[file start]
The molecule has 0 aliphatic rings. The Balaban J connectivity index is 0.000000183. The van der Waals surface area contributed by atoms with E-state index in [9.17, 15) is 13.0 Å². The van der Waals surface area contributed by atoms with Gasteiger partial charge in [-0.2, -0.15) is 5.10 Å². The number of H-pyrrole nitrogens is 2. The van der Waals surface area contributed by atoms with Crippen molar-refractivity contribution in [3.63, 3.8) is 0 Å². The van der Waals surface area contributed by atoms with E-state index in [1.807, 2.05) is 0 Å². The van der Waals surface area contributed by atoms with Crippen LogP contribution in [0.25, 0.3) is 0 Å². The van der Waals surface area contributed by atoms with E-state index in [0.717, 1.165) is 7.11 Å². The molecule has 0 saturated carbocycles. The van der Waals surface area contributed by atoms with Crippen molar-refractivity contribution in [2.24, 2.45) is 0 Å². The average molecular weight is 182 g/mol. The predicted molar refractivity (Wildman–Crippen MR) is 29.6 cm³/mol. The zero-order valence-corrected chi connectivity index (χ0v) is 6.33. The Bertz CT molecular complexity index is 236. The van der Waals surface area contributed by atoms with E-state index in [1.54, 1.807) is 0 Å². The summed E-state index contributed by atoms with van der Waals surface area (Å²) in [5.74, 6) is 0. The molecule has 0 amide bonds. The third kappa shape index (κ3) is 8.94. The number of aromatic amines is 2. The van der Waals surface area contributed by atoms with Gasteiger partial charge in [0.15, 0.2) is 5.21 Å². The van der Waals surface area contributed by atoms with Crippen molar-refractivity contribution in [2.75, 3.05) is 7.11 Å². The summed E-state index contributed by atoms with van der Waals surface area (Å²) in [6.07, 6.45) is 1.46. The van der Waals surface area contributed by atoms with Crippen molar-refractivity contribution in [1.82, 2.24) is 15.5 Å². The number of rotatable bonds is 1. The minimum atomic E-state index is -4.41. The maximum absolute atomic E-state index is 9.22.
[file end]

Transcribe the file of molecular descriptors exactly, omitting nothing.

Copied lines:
The molecule has 0 aliphatic rings. The Balaban J connectivity index is 0.000000183. The van der Waals surface area contributed by atoms with E-state index in [9.17, 15) is 13.0 Å². The van der Waals surface area contributed by atoms with Gasteiger partial charge in [-0.2, -0.15) is 5.10 Å². The number of H-pyrrole nitrogens is 2. The van der Waals surface area contributed by atoms with Crippen molar-refractivity contribution in [3.63, 3.8) is 0 Å². The van der Waals surface area contributed by atoms with E-state index in [1.807, 2.05) is 0 Å². The van der Waals surface area contributed by atoms with Crippen LogP contribution in [0.25, 0.3) is 0 Å². The van der Waals surface area contributed by atoms with E-state index in [0.717, 1.165) is 7.11 Å². The molecule has 0 saturated carbocycles. The van der Waals surface area contributed by atoms with Crippen molar-refractivity contribution in [2.24, 2.45) is 0 Å². The average molecular weight is 182 g/mol. The predicted molar refractivity (Wildman–Crippen MR) is 29.6 cm³/mol. The zero-order valence-corrected chi connectivity index (χ0v) is 6.33. The Bertz CT molecular complexity index is 236. The van der Waals surface area contributed by atoms with E-state index in [1.54, 1.807) is 0 Å². The summed E-state index contributed by atoms with van der Waals surface area (Å²) in [5.74, 6) is 0. The molecule has 0 amide bonds. The third kappa shape index (κ3) is 8.94. The number of aromatic amines is 2. The van der Waals surface area contributed by atoms with Gasteiger partial charge in [0.15, 0.2) is 5.21 Å². The van der Waals surface area contributed by atoms with Crippen molar-refractivity contribution in [2.75, 3.05) is 7.11 Å². The summed E-state index contributed by atoms with van der Waals surface area (Å²) in [6.07, 6.45) is 1.46. The van der Waals surface area contributed by atoms with Crippen molar-refractivity contribution in [1.82, 2.24) is 15.5 Å². The number of rotatable bonds is 1. The minimum atomic E-state index is -4.41. The maximum absolute atomic E-state index is 9.22.